- However, by November 2020 with a share price of $38.13, $1 of book equity was worth 86 cents on the capital markets ie the company’s market value has declined to less than that of book. (at the time of writing – 9th December 2020 – the share price has marginally recovered to $42.80 which in turn means that $1 of book equity is worth 97 cents). Seldom is it good news when the book equity value falls below the par value. What is certain is that the capital markets are not fans of, nor heartily endorsing, the company’s current strategy.
Market Value Added (MVA) defined as Enterprise Value less Invested Capital has fallen from $203.4bn at the end of 2016 to $100.7bn at the close of 2019. This is a fall of 50.5%. By the end of November 2020 and using the June 2020 balance sheet, MVA turned negative to the tune of $31.3bn. The fall in MVA from 2016 to November 2020 is a not inconsiderable $234.7bn.
Despite the above, the management team appear to be oblivious to the economic performance of the organisation under their responsibility. Here is an extract from the Chairman and CEO’s report from the 2019 Annual Report:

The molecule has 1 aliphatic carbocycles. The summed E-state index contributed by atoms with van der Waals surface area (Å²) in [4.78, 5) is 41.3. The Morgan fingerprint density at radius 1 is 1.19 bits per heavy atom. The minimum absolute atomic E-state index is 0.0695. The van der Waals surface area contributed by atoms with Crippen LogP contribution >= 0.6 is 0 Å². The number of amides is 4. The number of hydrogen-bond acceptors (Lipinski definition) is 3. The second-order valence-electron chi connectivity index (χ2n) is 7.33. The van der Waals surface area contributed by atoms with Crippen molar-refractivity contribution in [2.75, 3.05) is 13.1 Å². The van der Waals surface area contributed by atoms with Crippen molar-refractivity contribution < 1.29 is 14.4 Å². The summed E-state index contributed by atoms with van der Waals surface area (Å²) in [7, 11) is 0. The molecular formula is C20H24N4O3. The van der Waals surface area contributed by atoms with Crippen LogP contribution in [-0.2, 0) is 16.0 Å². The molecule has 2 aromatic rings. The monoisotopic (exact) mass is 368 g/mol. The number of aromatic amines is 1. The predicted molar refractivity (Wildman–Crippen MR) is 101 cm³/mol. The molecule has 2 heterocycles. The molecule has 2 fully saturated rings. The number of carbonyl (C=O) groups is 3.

“Our strategy is supported by the strongest portfolio of opportunities we’ve seen since the Exxon and Mobil merger more than two decades ago. Our broad and diverse growth portfolio, which leads the industry, is capable of generating returns even at the bottom of the commodity price cycle, as we capture value in a favorable cost environment…
Our progress in the past year, our advantaged opportunity set, and our clear forward plan make us confident we can deliver on our commitments and create significant value for you, our shareholders.”
Darren Woods – Chairman and CEO. 2019 Annual Report
There is no mention of the quantum of economic losses, the decline in economic performance or the disturbing MVA position.